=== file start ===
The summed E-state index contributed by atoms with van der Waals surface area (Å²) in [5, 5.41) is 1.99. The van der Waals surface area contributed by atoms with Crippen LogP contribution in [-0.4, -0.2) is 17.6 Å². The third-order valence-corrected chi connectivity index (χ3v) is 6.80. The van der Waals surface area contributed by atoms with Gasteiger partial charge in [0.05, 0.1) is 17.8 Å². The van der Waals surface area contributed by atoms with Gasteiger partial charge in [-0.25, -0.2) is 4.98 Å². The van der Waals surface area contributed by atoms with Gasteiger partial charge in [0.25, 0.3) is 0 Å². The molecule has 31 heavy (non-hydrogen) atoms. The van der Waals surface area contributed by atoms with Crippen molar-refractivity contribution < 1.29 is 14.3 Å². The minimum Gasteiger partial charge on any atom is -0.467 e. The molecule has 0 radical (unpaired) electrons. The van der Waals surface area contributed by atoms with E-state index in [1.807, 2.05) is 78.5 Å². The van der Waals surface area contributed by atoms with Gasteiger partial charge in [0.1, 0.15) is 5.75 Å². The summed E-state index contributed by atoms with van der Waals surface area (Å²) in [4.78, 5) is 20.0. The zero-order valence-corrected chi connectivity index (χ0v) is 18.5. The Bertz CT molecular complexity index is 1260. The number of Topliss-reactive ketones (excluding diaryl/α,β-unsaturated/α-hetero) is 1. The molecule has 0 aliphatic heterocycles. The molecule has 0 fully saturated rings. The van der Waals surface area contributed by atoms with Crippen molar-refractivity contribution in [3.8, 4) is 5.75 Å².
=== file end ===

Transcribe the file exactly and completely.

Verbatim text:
The summed E-state index contributed by atoms with van der Waals surface area (Å²) in [5, 5.41) is 1.99. The van der Waals surface area contributed by atoms with Crippen LogP contribution in [-0.4, -0.2) is 17.6 Å². The third-order valence-corrected chi connectivity index (χ3v) is 6.80. The van der Waals surface area contributed by atoms with Gasteiger partial charge in [0.05, 0.1) is 17.8 Å². The van der Waals surface area contributed by atoms with Gasteiger partial charge in [-0.25, -0.2) is 4.98 Å². The van der Waals surface area contributed by atoms with Gasteiger partial charge in [0.25, 0.3) is 0 Å². The molecule has 31 heavy (non-hydrogen) atoms. The van der Waals surface area contributed by atoms with Crippen molar-refractivity contribution < 1.29 is 14.3 Å². The minimum Gasteiger partial charge on any atom is -0.467 e. The molecule has 0 radical (unpaired) electrons. The van der Waals surface area contributed by atoms with E-state index in [1.807, 2.05) is 78.5 Å². The van der Waals surface area contributed by atoms with Gasteiger partial charge in [0.1, 0.15) is 5.75 Å². The summed E-state index contributed by atoms with van der Waals surface area (Å²) in [4.78, 5) is 20.0. The zero-order valence-corrected chi connectivity index (χ0v) is 18.5. The Bertz CT molecular complexity index is 1260. The number of Topliss-reactive ketones (excluding diaryl/α,β-unsaturated/α-hetero) is 1. The molecule has 0 aliphatic heterocycles. The molecule has 0 fully saturated rings. The van der Waals surface area contributed by atoms with Crippen molar-refractivity contribution in [3.8, 4) is 5.75 Å².